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Women’s World Cup kicks off today … as hosts France take on South Korea

THE FIFA Women’s World Cup kicks off today amid unprecedented attention as hosts France take on South Korea in Paris.

“It’s going to be a remarkable World Cup. The level of competition four years on from the last one has exponentially increased,” said Jill Ellis, coach of the US team, the reigning champions.

“Different teams are now rising and it’s going to be a very open World Cup and we’re excited to go out there and attack it.”

Interest from the public is high with both semifinals and the final, all to be played at the 69,000-capacity Groupama Stadium in Lyon, sold out as well as the opening game at the Parc des Princes. The cheapest group game tickets are just nine euros ($10).

The United States are the queens of the game after winning the World Cup three times and the Olympics four times and that experience is clearly visible in their current line-up.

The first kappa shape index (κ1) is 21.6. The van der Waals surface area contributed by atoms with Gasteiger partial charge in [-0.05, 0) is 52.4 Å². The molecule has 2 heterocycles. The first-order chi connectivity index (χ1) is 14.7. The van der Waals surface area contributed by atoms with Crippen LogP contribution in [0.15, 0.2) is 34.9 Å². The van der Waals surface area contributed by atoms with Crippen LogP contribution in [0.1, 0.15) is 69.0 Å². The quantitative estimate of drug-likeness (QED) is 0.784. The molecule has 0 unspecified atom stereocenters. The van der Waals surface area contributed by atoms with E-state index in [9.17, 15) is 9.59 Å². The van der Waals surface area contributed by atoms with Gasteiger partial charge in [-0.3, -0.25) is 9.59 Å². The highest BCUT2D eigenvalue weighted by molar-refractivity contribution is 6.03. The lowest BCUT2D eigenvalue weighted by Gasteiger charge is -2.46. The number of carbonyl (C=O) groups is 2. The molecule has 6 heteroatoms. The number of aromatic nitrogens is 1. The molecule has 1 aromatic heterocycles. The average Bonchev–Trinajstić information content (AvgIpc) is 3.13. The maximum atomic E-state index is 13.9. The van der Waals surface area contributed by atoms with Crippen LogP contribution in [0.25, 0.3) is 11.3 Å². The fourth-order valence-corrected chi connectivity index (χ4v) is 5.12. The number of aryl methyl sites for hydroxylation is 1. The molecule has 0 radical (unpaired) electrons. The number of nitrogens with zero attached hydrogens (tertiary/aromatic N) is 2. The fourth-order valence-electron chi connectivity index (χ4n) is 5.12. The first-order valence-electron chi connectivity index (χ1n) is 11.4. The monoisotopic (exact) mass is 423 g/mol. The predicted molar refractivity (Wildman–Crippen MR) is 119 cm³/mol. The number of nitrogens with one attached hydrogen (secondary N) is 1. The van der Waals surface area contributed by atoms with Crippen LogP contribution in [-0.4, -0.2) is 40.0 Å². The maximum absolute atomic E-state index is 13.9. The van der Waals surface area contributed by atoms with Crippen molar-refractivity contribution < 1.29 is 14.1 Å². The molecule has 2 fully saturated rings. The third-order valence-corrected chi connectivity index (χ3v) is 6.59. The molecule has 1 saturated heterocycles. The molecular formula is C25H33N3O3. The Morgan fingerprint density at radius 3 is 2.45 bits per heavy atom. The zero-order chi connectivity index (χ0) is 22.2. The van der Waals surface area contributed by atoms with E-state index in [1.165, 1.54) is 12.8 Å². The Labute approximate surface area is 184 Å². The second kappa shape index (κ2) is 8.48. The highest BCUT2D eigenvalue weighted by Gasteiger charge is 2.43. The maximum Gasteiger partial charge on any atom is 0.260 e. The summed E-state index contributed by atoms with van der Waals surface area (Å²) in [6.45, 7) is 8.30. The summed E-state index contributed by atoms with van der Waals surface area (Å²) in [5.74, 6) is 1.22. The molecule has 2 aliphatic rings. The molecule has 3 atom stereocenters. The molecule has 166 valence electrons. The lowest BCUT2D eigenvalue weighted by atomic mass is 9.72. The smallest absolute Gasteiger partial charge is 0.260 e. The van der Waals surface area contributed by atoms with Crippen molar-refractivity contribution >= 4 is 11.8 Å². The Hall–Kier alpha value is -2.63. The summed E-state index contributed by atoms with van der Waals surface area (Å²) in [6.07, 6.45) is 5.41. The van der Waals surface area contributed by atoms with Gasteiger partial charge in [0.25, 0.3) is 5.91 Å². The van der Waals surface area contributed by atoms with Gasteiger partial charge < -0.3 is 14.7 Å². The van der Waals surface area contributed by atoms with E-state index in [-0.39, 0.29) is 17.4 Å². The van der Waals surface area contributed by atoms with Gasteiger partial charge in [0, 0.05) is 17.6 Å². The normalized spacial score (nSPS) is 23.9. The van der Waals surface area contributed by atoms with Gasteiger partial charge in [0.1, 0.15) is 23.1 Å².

At the end of May, FIFA calculated that the US had collected 1893 caps between them and included eight players with at least 100 international appearances. Among them Carli Lloyd has 274 caps, Alex Morgan 163 and Becky Sauerbrunn 158.

For France, the key members of the Lyon team that has won four straight Champions League titles, Sarah Bouhaddi, Wendie Renard, Amel Majri, Amandine Henry and Eugenie Le Sommer, are fast becoming French celebrities.

Germany, who can boast another Lyon star in Dzsenifer Marozsan, have won two World Cups and eight European Championships. Japan and Norway have both won the World Cup once.

However, the power of the Americans and Germans is set to be challenged now that some of the other traditional football powers, who for years did not take women’s football seriously, are catching up.

England and France, ranked third and fourth in the world, arrive with genuine hopes of winning the title. Spain, the Netherlands and Italy are all in the top 15, with the Dutch reigning European champions.

The 24-team format means the group phase will eliminate only eight teams. The top two nations in each of the six groups and the four best third-place finishers will qualify.

That means the underdogs know that one victory could be enough to reach the second round. – AFP

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